Okay Seriously, Though, What’s the Deal with Wind Chill, Anyway?

Baby, it’s cold outside, but it’s even colder than your weather app is telling you. Or at least, it feels colder. What’s that all about? 

You’ve probably heard the term “wind chill factor” used by local meteorologists and your friends who live in cold places who want you to know it’s, like, really cold there right now. Wind chill is the temperature that a person feels because of the wind; in other words, the effect that wind speeds have on how we perceive cold temperatures.

It’s all about how quickly your body will lose heat due to the gale force winds blowing up a wintry mix outside. Because of the blood vessels wired all throughout our skin and underlying tissues, we are constantly radiating a thin layer of warm air that helps insulate us from the cold, and keeps us actually a bit warmer than the surrounding outside temperature. When it’s windy, however, a lot of that heat is quickly carried away, causing us to feel colder than we would be just living in our little self-generating bubble.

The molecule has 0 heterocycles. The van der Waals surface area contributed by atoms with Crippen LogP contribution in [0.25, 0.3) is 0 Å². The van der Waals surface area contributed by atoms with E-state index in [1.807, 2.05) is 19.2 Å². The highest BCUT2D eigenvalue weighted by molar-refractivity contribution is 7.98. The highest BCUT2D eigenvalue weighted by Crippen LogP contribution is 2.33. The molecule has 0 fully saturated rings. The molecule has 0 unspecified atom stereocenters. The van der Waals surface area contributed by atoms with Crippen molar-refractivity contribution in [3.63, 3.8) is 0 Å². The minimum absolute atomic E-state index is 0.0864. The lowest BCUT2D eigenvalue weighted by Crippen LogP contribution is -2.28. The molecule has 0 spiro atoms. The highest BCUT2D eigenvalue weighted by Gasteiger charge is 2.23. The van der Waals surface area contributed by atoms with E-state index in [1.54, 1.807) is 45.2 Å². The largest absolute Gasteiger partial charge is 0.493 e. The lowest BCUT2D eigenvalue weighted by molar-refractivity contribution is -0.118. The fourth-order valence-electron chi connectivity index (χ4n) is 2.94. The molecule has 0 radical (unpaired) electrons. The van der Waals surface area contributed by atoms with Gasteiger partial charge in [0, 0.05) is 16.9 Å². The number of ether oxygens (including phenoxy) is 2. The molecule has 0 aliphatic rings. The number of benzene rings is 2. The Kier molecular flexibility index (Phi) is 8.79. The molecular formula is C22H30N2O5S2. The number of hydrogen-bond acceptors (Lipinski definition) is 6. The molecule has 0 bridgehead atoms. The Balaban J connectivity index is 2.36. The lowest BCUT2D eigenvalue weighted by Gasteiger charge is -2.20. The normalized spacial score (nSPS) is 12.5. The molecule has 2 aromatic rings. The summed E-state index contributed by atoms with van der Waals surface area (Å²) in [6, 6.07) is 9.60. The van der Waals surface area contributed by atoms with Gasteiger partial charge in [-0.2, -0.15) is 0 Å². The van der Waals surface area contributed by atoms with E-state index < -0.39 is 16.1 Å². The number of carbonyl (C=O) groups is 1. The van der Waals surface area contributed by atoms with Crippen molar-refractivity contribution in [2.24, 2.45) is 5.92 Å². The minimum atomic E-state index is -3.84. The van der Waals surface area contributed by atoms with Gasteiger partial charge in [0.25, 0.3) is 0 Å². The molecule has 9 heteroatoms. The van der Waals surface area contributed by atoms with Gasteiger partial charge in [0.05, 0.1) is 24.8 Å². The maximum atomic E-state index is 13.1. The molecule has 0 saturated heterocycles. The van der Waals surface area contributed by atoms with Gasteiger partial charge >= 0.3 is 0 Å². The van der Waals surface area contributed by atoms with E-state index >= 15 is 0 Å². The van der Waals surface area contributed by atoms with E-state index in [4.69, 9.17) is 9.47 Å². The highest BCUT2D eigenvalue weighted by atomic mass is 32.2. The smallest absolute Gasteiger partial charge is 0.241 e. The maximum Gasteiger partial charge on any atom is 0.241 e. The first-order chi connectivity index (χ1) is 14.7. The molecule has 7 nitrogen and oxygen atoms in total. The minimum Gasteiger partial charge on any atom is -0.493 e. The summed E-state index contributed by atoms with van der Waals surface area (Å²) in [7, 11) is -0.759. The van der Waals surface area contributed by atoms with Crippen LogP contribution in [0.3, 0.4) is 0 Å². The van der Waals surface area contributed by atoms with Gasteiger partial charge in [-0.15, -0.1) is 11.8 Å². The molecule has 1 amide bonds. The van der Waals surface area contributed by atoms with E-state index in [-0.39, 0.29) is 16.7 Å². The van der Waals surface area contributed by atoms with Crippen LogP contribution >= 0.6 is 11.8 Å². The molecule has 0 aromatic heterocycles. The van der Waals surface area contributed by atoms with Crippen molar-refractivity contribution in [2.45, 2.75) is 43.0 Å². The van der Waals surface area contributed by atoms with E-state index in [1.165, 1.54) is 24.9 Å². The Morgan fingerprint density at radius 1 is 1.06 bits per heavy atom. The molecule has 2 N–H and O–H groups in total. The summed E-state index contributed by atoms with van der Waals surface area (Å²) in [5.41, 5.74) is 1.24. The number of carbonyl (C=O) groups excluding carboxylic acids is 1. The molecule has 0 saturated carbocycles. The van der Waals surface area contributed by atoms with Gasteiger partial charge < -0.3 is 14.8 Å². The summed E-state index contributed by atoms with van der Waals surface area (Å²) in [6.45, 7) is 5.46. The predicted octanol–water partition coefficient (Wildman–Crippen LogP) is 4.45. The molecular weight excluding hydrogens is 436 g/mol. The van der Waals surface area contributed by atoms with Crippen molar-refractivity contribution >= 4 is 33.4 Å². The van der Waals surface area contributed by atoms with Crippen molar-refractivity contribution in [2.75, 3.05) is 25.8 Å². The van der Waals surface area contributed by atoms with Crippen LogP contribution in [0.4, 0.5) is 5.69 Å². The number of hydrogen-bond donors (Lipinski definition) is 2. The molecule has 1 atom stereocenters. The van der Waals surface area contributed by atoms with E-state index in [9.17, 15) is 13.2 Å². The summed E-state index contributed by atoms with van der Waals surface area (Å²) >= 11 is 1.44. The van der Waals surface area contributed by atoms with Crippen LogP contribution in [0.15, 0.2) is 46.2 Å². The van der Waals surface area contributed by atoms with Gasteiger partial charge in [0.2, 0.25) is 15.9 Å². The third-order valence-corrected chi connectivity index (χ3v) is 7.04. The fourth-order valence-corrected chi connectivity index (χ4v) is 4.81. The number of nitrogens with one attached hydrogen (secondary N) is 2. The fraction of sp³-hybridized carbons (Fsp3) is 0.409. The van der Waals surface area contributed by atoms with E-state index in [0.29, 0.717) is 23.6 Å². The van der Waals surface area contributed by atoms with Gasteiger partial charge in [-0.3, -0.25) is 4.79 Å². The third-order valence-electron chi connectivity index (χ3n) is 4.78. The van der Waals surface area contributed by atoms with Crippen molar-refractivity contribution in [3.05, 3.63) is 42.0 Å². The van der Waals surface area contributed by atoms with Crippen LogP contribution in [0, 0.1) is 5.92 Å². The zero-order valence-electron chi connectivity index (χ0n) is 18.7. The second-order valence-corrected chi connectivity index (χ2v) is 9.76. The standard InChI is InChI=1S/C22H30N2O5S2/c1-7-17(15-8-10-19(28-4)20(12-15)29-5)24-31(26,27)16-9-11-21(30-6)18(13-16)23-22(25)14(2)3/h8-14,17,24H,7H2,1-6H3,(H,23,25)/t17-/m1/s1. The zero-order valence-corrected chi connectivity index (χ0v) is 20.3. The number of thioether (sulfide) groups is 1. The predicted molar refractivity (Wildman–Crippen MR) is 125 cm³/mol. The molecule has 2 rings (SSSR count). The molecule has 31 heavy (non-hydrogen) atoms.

Fact or Fiction?: Wind Chill Is Real
Wind chill chart provided by the National Weather Service.

When winds are whipping by at faster than 25 mph, they’re carrying off that heat faster than your body can generate it, leaving you exposed to the full effects of the actual low temperature outside. This is why wind chill temperatures can be useful and are reported on the local news and in some advanced weather apps; you can dress more appropriately if you know just how many times you’ll be cursing the weather gods on your commute.

In reality, wind chill is all about perception, so a wind chill index is an attempt to calculate how we humans will perceive the temperature according to how quickly the air around us is moving. So while it’s not an exact science, you and your exposed fingers probably still appreciate the heads up when it’s 40 degrees outside but “feels like” 30. Either way, don’t forget your scarf and hat!